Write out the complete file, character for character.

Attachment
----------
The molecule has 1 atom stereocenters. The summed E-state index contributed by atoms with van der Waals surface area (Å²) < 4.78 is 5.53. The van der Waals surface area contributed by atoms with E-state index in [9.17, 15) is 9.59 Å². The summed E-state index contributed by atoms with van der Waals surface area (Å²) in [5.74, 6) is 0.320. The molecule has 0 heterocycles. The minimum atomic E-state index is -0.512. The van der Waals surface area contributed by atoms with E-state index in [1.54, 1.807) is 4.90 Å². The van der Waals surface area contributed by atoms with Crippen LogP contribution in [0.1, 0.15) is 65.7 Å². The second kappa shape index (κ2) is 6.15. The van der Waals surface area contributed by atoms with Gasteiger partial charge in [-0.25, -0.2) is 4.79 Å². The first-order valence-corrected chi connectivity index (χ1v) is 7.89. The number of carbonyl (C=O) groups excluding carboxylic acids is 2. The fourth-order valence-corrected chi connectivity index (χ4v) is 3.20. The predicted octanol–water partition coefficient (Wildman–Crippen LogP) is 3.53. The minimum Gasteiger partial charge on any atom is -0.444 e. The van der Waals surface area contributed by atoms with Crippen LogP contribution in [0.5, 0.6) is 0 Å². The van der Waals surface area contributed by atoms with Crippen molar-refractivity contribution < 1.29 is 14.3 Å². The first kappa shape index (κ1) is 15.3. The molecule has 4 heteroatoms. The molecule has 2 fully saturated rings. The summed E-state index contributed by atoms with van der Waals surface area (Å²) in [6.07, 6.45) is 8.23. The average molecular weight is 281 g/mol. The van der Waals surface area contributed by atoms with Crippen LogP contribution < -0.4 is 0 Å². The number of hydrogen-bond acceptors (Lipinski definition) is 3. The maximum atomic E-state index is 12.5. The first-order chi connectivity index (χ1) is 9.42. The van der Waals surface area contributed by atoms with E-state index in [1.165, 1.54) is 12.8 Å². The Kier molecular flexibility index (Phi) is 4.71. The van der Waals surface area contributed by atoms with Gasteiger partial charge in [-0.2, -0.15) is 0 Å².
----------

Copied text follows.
The molecule has 1 atom stereocenters. The summed E-state index contributed by atoms with van der Waals surface area (Å²) < 4.78 is 5.53. The van der Waals surface area contributed by atoms with E-state index in [9.17, 15) is 9.59 Å². The summed E-state index contributed by atoms with van der Waals surface area (Å²) in [5.74, 6) is 0.320. The molecule has 0 heterocycles. The minimum atomic E-state index is -0.512. The van der Waals surface area contributed by atoms with E-state index in [1.54, 1.807) is 4.90 Å². The van der Waals surface area contributed by atoms with Crippen LogP contribution in [0.1, 0.15) is 65.7 Å². The second kappa shape index (κ2) is 6.15. The van der Waals surface area contributed by atoms with Gasteiger partial charge in [-0.25, -0.2) is 4.79 Å². The first-order valence-corrected chi connectivity index (χ1v) is 7.89. The number of carbonyl (C=O) groups excluding carboxylic acids is 2. The fourth-order valence-corrected chi connectivity index (χ4v) is 3.20. The predicted octanol–water partition coefficient (Wildman–Crippen LogP) is 3.53. The minimum Gasteiger partial charge on any atom is -0.444 e. The van der Waals surface area contributed by atoms with Crippen LogP contribution in [0.5, 0.6) is 0 Å². The van der Waals surface area contributed by atoms with Crippen molar-refractivity contribution < 1.29 is 14.3 Å². The first kappa shape index (κ1) is 15.3. The molecule has 4 heteroatoms. The molecule has 2 fully saturated rings. The summed E-state index contributed by atoms with van der Waals surface area (Å²) in [6.07, 6.45) is 8.23. The average molecular weight is 281 g/mol. The van der Waals surface area contributed by atoms with Crippen LogP contribution < -0.4 is 0 Å². The number of hydrogen-bond acceptors (Lipinski definition) is 3. The maximum atomic E-state index is 12.5. The first-order chi connectivity index (χ1) is 9.42. The van der Waals surface area contributed by atoms with E-state index in [1.165, 1.54) is 12.8 Å². The Kier molecular flexibility index (Phi) is 4.71. The van der Waals surface area contributed by atoms with Gasteiger partial charge in [-0.2, -0.15) is 0 Å².